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Journal of Computational andApplied Mathematics 206 (2007) 733–754
www.elsevier.com/locate/cam
Dynamic behaviors of a delay differential equation model of
plankton allelopathy
Fengde Chena,∗, Zhong Lia, Xiaoxing Chena, Jitka Laitochováb
aCollege of Mathematics and Computer Science, Fuzhou University, Fuzhou, Fujian 350002, PR China
bDepartment of Mathematics, Faculty of Education, Palacký University, Olomouc, Czech Republic
Received 5 February 2005; received in revised form 26 July 2006
Abstract
In this paper, we consider a modified delay differential equation model of the growth of n-species of plankton having competitive
and allelopathic effects on each other. We first obtain the sufficient conditions which guarantee the permanence of the system.
As a corollary, for periodic case, we obtain a set of delay-dependent condition which ensures the existence of at least one positive
periodicsolutionofthesystem.Afterthat,bymeansofasuitableLyapunovfunctional,sufficientconditionsarederivedfortheglobal
attractivity of the system. For the two-dimensional case, under some suitable assumptions, we prove that one of the components
will be driven to extinction while the other will stabilize at a certain solution of a logistic equation. Examples show the feasibility
of the main results.
© 2006 Elsevier B.V.All rights reserved.
MSC: 34C25; 92D25; 34D20; 34D40
Keywords: Competition; Toxicology; Lyapunov functional; Global attractivity; Permanence; Extinction
1. Introduction
Traditional Lotka–Volterra competitive system can be expressed as follows:
⎡
j=1
Themodelhasbeenstudiedextensively.Manyexcellentresultsconcernedwithpermanence,extinctionandtheexistence
of a globally attractive positive periodic solution (positive almost periodic solution) of system (1.1) are obtained (see
[1,2,5–7,9–11,13–23,26,28,33,35–42] and the references cited therein).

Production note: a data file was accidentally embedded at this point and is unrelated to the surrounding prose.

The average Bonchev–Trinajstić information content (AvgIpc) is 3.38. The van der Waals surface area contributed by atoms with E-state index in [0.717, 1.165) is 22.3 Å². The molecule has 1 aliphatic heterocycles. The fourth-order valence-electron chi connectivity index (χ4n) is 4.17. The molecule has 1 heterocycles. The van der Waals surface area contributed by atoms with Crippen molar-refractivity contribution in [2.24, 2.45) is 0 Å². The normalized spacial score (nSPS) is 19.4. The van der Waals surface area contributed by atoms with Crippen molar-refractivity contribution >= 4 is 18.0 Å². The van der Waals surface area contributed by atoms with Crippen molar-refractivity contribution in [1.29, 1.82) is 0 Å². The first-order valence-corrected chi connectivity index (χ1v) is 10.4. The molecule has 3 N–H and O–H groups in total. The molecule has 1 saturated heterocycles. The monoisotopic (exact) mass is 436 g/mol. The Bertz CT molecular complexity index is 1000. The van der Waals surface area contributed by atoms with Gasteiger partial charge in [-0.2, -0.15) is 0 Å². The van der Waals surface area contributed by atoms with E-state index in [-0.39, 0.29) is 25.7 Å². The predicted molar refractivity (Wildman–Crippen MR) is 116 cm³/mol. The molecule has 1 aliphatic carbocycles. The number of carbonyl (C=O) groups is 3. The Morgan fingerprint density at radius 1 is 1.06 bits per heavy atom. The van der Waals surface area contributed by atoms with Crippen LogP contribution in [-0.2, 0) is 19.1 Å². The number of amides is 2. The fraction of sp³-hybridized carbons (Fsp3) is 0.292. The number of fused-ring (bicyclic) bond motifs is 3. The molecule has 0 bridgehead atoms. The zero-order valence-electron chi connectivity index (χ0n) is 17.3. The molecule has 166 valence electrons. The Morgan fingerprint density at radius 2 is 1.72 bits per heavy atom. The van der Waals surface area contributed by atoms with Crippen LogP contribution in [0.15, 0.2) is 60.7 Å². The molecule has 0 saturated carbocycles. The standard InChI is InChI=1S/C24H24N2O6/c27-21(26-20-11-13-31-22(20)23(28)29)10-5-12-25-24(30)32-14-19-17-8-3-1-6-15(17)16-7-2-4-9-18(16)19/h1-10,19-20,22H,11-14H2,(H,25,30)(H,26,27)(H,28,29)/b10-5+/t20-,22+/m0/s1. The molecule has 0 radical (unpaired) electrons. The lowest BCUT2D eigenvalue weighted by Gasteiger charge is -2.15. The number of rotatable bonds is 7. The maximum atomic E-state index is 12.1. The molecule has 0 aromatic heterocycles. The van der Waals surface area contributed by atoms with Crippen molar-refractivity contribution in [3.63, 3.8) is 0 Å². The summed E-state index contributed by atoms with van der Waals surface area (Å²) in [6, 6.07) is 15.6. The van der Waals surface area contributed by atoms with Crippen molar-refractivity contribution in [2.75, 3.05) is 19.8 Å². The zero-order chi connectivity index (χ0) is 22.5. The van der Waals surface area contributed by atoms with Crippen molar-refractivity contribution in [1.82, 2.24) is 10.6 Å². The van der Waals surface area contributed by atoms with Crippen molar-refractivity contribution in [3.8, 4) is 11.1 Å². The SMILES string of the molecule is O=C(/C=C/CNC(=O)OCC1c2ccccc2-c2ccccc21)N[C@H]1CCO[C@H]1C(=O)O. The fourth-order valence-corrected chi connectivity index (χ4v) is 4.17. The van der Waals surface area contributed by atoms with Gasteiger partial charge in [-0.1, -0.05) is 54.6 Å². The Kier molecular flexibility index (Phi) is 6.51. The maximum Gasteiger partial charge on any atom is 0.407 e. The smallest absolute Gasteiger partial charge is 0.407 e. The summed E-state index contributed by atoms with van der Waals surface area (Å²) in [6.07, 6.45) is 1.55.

Ontheotherhand,aswaspointedoutbyChattopadhyay[4],theeffectsoftoxicsubstancesonecologicalcommunities
is an important problem from an environmental point of view. In [4], he had proposed the following two species
˙ xi(t) = xi(t)
⎣bi(t) −
n
?
aij(t)xj(t)
⎤
⎦,i = 1,2,...,n. (1.1)
∗Corresponding author. Tel./fax: +865913774501.
E-mail addresses: fdchen@fzu.edu.cn (F. Chen), lizhong04108@163.com (Z. Li), cxxing79@163.com (X. Chen), jitka.laitochova@upol.cz
(J. Laitochová).
0377-0427/$-see front matter © 2006 Elsevier B.V.All rights reserved.
doi:10.1016/j.cam.2006.08.020
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F. Chen et al. / Journal of Computational and Applied Mathematics 206 (2007) 733–754
competitive system:
˙ x1(t) = x1(t)[K1− ?1x1(t) − ?12x2(t) − ?1x1(t)x2(t)],
˙ x2(t) = x2(t)[K2− ?2x2(t) − ?21x2(t) − ?2x1(t)x2(t)],
wherex1(t)andx2(t)denotethepopulationdensityoftwocompetingspeciesattimetforacommonpoolofresources.
Theterms?1x1(t)x2(t)and?2x1(t)x2(t)denotetheeffectoftoxicsubstances.HereChattopadhyaymadetheassumption
that each species produces a substance toxic to the other, only when the other is present.
Noticing that the production of the toxic substance allelopathic to the competing species will not be instantaneous,
but delayed by different discrete time lags required for the maturity of both species, thus, Mukhopadhyay et al. [32]
modified system (1.2) to the following system:
(1.2)
˙ x1(t) = x1(t)[K1− ?1x1(t) − ?12x2(t) − ?1x1(t)x2(t − ?2)],